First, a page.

- Do not overfertilize with nitrogen. Higher levels of phosphorus and potassium appear to help by stimulating root production. High levels of nitrogen, which normally would cause only leaf burn on healthy plants, may kill Phytophthora-infected plants.
- Ensure drainage away from plants in wet or poorly drained soil. Subsoiling at 18 to 24 inches beside the row often helps. Planting into raised beds or hills will also help.
- Dig out plants with 50% or more mortality to roots and tops. They are unlikely to recover even with chemical treatment.
- Avoid reusing pots from a previous crop for propagation. If pots must be reused then wash off all debris and soak in a sanitizing solution or treat with aerated steam for 30 min.
Chemical control Protect roots just before significant growth. Blueberry plants generally have two main root growth peaks. One in the spring just before shoot growth begins and another in late summer after harvest. Time chemical applications just before these peaks. Alternate chemicals from different groups with different modes of action to avoid problems with resistant strains. Chemical control not recommended for plants showing moderate to severe symptoms.
The Group 4 and Group P7 fungicides used to manage Phytophthora do not kill this organism. They can only prevent establishment of the organism before it gets into the plant. They can also prevent continued growth if the organism is already inside the plant thereby delaying symptoms that might have developed. Once chemical activity has subsided with time, the organism can resume growth within infected plants.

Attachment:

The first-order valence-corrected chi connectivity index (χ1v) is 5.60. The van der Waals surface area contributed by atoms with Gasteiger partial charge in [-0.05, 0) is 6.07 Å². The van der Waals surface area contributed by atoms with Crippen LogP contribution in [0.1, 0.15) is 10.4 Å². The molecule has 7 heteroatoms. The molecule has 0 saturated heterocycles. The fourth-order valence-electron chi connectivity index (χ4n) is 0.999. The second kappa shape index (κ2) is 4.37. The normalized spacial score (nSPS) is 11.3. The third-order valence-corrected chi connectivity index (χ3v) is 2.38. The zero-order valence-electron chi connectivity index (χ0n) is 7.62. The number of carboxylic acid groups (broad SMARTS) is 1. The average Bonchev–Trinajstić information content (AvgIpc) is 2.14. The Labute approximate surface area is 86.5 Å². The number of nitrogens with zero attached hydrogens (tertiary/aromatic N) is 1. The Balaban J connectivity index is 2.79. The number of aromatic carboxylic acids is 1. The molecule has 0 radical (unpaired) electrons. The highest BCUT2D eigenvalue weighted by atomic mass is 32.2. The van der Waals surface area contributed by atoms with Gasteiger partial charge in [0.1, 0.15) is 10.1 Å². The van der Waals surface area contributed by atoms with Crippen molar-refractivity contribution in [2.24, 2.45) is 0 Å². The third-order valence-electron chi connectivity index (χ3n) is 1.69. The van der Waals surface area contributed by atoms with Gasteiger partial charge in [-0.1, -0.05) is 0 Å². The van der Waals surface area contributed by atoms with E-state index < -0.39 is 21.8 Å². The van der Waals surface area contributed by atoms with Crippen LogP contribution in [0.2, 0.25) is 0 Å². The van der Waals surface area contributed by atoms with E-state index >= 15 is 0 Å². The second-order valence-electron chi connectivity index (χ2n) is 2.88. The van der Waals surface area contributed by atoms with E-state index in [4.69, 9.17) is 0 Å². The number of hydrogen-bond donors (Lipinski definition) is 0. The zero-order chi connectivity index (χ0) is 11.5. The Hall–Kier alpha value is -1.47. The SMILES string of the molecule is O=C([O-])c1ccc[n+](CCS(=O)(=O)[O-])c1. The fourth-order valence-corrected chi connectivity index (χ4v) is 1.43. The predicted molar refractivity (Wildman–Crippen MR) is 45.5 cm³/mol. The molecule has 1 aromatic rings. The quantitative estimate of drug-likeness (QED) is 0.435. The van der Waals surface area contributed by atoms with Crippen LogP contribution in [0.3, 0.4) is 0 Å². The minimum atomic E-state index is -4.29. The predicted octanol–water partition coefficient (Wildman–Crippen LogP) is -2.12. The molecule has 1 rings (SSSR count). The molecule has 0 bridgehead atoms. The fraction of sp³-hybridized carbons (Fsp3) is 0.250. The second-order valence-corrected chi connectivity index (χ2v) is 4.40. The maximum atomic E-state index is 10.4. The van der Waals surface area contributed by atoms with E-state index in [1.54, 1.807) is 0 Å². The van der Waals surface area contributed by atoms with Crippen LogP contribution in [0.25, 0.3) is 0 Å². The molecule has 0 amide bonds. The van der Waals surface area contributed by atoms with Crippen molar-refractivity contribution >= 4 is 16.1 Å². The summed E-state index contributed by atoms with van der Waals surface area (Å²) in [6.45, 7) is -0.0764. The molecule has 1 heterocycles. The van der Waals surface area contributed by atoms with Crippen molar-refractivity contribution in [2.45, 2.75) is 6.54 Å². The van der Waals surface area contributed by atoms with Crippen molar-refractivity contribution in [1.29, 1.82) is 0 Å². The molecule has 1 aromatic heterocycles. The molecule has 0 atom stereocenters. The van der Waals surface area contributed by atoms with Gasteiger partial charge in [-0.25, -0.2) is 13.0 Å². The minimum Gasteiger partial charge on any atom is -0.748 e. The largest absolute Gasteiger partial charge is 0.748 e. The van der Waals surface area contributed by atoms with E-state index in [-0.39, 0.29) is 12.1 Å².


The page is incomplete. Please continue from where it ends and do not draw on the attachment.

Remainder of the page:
- Agri-Fos at 2.5 quarts/A. Group P7 fungicide. 4-hr reentry. WA only.
- Aliette WDG at 5 lb/A. Use as a foliar spray starting at budbreak. Do not use with or near copper applications. Can be applied on the same day as harvest with a 12-hr PHI. Do not use with adjuvants. Group P7 fungicide. 24-hr reentry.
- Fosphite at 1 to 2 quarts/A. Do not use copper products within 20 days of treatment and do not use spray adjuvants. Group P7 fungicide. 4-hr reentry.
- MetaStar 2E at 2 gal/A broadcast to the soil at time of planting then at 1 pint/1000 linear ft of row in a three-foot band over the row once established. Group 4 fungicide. 48-hr reentry.
- Organocide Plant Doctor at 2 to 6 teaspoons/gal water as a foliar spray. Group P7 fungicide. H
- Orondis Gold at 28 to 55 fl oz/A as a drench, soil-directed spray or through irrigation water. Do not use within 1 day of harvest. Group 4 + 49 fungicide. 48-hr reentry.
- OxiPhos at 2.5 to 5 quarts/A as a foliar spray. Group P7 fungicide. 4-hr reentry.
- Phostrol at 2.5 to 5 pints/A. Group P7 fungicide. 4-hr reentry.
- Rampart at 1 to 3 quarts/100 gal water/A. Group P7 fungicide. 4-hr reentry.
- Ridomil Gold SL at 3.6 pints/A applied in 3-ft band centered on the plant row or through drip irrigation system before established plants start growth in spring or at planting for a new field. Group 4 fungicide. 48-hr reentry.
Reference Bryla, D.R. and Linderman, R.G. 2007. Implications of irrigation method and amount of water application on Phytophthora and Pythium infection and severity of root rot in highbush blueberry. HortScience 42:1463-1467.